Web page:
# distance metric for student course schedules

I'm doing an exploratory clustering analysis of student course schedules at a college. Interpretability by humans is paramount: we're trying to inform future research questions and possibly scheduling decisions. Success for this project would include observations like "many students take classes only on Monday/Wednesday" or "hey, look, there are a bunch of students who take morning classes at the Springfield campus and go over to the Franklin campus in the afternoon".

For each student, for each class the student took, I have the start time, end time, days of the week, and campus. I'm working with data from a single semester.

As a first pass, I'm doing agglomerative clustering in sklearn and exploring the dendrogram by hand. The hard part so far is the question I'm posting here: what would be a reasonable distance metric between two students based on their course schedules?

My first attempt was to divide the week into 30-minute intervals and assign each student a 1 for every slot where the student was in class and a 0 elsewhere. For example, a student with a morning MW class, an afternoon TR class, and a Friday seminar would look like this:

Then I can compute the overlap between two course schedules using the Jaccard distance. But I'm not fully satisfied with this approach:

1. Non-overlapping classes are all equally dissimilar. A class that starts at 9:00 is just as different from one that starts at 11:00 as it is from one that starts at 16:00.
2. There's no "bonus" for classes at the same time on different days, or for classes at different times on the same day.
3. It's not obvious how to extend this to include online classes (although I suppose I could make a new "day" just for online classes) or the campus where the class was located.

## 1 Answer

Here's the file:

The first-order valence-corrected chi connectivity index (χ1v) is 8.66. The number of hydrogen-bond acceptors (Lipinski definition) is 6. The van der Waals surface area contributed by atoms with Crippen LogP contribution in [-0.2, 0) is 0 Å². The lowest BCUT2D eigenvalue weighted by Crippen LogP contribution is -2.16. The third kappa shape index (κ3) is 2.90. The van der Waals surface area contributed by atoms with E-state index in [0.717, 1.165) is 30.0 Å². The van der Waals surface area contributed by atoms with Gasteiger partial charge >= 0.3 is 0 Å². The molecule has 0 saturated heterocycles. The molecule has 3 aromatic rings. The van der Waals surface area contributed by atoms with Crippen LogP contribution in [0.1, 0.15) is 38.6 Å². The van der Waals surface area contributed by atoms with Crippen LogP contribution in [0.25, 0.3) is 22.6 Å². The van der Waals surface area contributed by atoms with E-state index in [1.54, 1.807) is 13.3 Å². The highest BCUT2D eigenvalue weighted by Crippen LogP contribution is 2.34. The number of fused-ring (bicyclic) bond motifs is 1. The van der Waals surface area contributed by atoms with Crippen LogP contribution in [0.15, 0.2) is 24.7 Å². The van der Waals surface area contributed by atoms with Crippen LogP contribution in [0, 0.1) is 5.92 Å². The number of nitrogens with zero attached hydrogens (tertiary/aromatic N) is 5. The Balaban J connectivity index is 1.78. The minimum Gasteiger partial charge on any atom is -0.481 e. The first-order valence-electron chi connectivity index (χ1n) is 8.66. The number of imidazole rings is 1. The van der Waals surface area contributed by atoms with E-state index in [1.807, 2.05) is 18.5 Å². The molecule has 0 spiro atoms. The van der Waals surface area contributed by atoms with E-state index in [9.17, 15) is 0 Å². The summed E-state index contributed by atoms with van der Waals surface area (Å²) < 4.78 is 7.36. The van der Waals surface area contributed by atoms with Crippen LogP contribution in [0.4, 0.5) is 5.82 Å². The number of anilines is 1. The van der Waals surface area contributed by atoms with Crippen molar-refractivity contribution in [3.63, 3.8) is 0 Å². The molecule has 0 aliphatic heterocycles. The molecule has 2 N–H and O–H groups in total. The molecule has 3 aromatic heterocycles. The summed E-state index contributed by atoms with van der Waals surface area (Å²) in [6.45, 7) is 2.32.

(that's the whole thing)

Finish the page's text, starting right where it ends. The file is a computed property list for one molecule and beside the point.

The problem with clustering in this context is that these methods usually assume that:

1. All students are typical, i.e., mustnbelong to one of the clusters
2. Each student exhibits exactly one behavior

I doubt that these implicit assumptions are beneficial.

Instead, consider a frequent itemset mining and association rule mining approach, to find patterns such as "takes classes on Monday morning => takes classes on Tuesday morning". This is beneficial because students may behave non-standard, and may combine multiple typical behaviors. But it also comes with challenges, such as removing trivial patterns, and filtering out the actual interesting patterns.

• Thanks; frequent itemset mining does look like a better approach. I assume each "item" would need to be a single course, or possibly course meeting, right? In that case, is there a version of this approach that allows items to have features (e.g., "Monday" or "9:00") that it can use in constructing rules, instead of treating each item as an atom? – A. S. K. Aug 5 at 17:26
• Make Monday an item and 9am another item? – Anony-Mousse Aug 5 at 23:36
• That sounds good for a single class, but if the student is taking multiple classes, I think that would lead to ambiguity. {"Monday", "9:00", "Tuesday", "11:00"} is compatible with a 9:00 Monday class plus an 11:00 Tuesday class, and vice versa. All the examples of frequent itemset mining I've seen so far use the "market basket" analogy; do actual retailers use this kind of analysis? And if they do, how do they deal with, e.g., different brands of bread or flavors of ice cream? – A. S. K. Aug 6 at 5:10
• If you want to detect patterns such as "always at 9" you'll need this ambiguity. You can add overlapping symbols, but you'll then need to ignore trivial rules such as "Monday + at9 => Monday-9". – Anony-Mousse Aug 6 at 6:38
• This rule induction approach is reminding me of similar algorithms from theoretical linguistics (e.g., the Minimal Generalization Learner or MaxEnt). They explicitly treat sounds as bundles of features rather than atoms, which would be useful here. But in other ways their architecture doesn't quite work for this particular problem. – A. S. K. Aug 6 at 15:00